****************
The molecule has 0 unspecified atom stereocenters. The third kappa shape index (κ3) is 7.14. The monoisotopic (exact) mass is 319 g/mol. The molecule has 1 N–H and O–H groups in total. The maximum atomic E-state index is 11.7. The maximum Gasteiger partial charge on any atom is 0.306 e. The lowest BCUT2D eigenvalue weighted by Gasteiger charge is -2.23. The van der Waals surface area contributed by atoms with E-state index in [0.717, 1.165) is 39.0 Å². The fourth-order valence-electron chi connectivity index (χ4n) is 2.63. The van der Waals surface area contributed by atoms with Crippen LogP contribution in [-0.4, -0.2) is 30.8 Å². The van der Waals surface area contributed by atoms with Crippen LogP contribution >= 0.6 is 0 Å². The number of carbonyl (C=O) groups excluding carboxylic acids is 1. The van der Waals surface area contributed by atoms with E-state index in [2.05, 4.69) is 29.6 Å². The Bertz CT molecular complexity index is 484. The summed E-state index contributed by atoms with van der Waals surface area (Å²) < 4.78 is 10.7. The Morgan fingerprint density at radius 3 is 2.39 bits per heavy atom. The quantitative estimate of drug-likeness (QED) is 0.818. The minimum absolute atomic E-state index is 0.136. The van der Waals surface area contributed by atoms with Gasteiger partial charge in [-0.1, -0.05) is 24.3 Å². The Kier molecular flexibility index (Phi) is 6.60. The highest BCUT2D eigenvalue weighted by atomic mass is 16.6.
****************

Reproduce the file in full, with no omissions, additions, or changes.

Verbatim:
The molecule has 0 unspecified atom stereocenters. The third kappa shape index (κ3) is 7.14. The monoisotopic (exact) mass is 319 g/mol. The molecule has 1 N–H and O–H groups in total. The maximum atomic E-state index is 11.7. The maximum Gasteiger partial charge on any atom is 0.306 e. The lowest BCUT2D eigenvalue weighted by Gasteiger charge is -2.23. The van der Waals surface area contributed by atoms with E-state index in [0.717, 1.165) is 39.0 Å². The fourth-order valence-electron chi connectivity index (χ4n) is 2.63. The van der Waals surface area contributed by atoms with Crippen LogP contribution in [-0.4, -0.2) is 30.8 Å². The van der Waals surface area contributed by atoms with Crippen LogP contribution >= 0.6 is 0 Å². The number of carbonyl (C=O) groups excluding carboxylic acids is 1. The van der Waals surface area contributed by atoms with E-state index in [2.05, 4.69) is 29.6 Å². The Bertz CT molecular complexity index is 484. The summed E-state index contributed by atoms with van der Waals surface area (Å²) < 4.78 is 10.7. The Morgan fingerprint density at radius 3 is 2.39 bits per heavy atom. The quantitative estimate of drug-likeness (QED) is 0.818. The minimum absolute atomic E-state index is 0.136. The van der Waals surface area contributed by atoms with Gasteiger partial charge in [-0.1, -0.05) is 24.3 Å². The Kier molecular flexibility index (Phi) is 6.60. The highest BCUT2D eigenvalue weighted by atomic mass is 16.6.